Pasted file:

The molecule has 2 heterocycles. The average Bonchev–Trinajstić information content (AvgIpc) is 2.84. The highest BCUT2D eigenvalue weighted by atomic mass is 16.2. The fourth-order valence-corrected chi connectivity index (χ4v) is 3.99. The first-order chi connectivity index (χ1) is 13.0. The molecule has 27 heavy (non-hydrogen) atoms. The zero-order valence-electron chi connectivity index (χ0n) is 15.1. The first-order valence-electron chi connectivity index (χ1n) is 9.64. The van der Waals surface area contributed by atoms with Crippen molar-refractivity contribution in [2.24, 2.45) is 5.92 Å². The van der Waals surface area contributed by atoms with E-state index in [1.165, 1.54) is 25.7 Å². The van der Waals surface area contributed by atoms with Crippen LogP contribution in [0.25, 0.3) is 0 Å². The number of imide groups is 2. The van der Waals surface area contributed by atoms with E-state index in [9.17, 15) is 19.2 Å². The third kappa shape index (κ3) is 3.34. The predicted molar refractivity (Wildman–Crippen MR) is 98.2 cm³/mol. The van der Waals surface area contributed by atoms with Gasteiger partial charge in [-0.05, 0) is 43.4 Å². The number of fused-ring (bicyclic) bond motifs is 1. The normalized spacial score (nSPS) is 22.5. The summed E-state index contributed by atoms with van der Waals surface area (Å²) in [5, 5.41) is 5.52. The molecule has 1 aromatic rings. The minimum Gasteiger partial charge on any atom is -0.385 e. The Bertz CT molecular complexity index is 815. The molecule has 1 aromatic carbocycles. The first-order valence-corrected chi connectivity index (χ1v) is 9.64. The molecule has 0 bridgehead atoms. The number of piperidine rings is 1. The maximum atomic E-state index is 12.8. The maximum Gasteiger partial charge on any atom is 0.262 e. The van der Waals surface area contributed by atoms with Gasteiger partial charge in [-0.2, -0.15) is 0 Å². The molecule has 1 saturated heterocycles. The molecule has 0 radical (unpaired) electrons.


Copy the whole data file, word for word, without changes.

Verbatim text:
The molecule has 2 heterocycles. The average Bonchev–Trinajstić information content (AvgIpc) is 2.84. The highest BCUT2D eigenvalue weighted by atomic mass is 16.2. The fourth-order valence-corrected chi connectivity index (χ4v) is 3.99. The first-order chi connectivity index (χ1) is 13.0. The molecule has 27 heavy (non-hydrogen) atoms. The zero-order valence-electron chi connectivity index (χ0n) is 15.1. The first-order valence-electron chi connectivity index (χ1n) is 9.64. The van der Waals surface area contributed by atoms with Crippen molar-refractivity contribution in [2.24, 2.45) is 5.92 Å². The van der Waals surface area contributed by atoms with E-state index in [1.165, 1.54) is 25.7 Å². The van der Waals surface area contributed by atoms with Crippen LogP contribution in [0.25, 0.3) is 0 Å². The number of imide groups is 2. The van der Waals surface area contributed by atoms with E-state index in [9.17, 15) is 19.2 Å². The third kappa shape index (κ3) is 3.34. The predicted molar refractivity (Wildman–Crippen MR) is 98.2 cm³/mol. The van der Waals surface area contributed by atoms with Gasteiger partial charge in [-0.05, 0) is 43.4 Å². The number of fused-ring (bicyclic) bond motifs is 1. The normalized spacial score (nSPS) is 22.5. The summed E-state index contributed by atoms with van der Waals surface area (Å²) in [5, 5.41) is 5.52. The molecule has 1 aromatic rings. The minimum Gasteiger partial charge on any atom is -0.385 e. The Bertz CT molecular complexity index is 815. The molecule has 1 aromatic carbocycles. The first-order valence-corrected chi connectivity index (χ1v) is 9.64. The molecule has 0 bridgehead atoms. The number of piperidine rings is 1. The maximum atomic E-state index is 12.8. The maximum Gasteiger partial charge on any atom is 0.262 e. The van der Waals surface area contributed by atoms with Gasteiger partial charge in [-0.2, -0.15) is 0 Å². The molecule has 1 saturated heterocycles. The molecule has 0 radical (unpaired) electrons.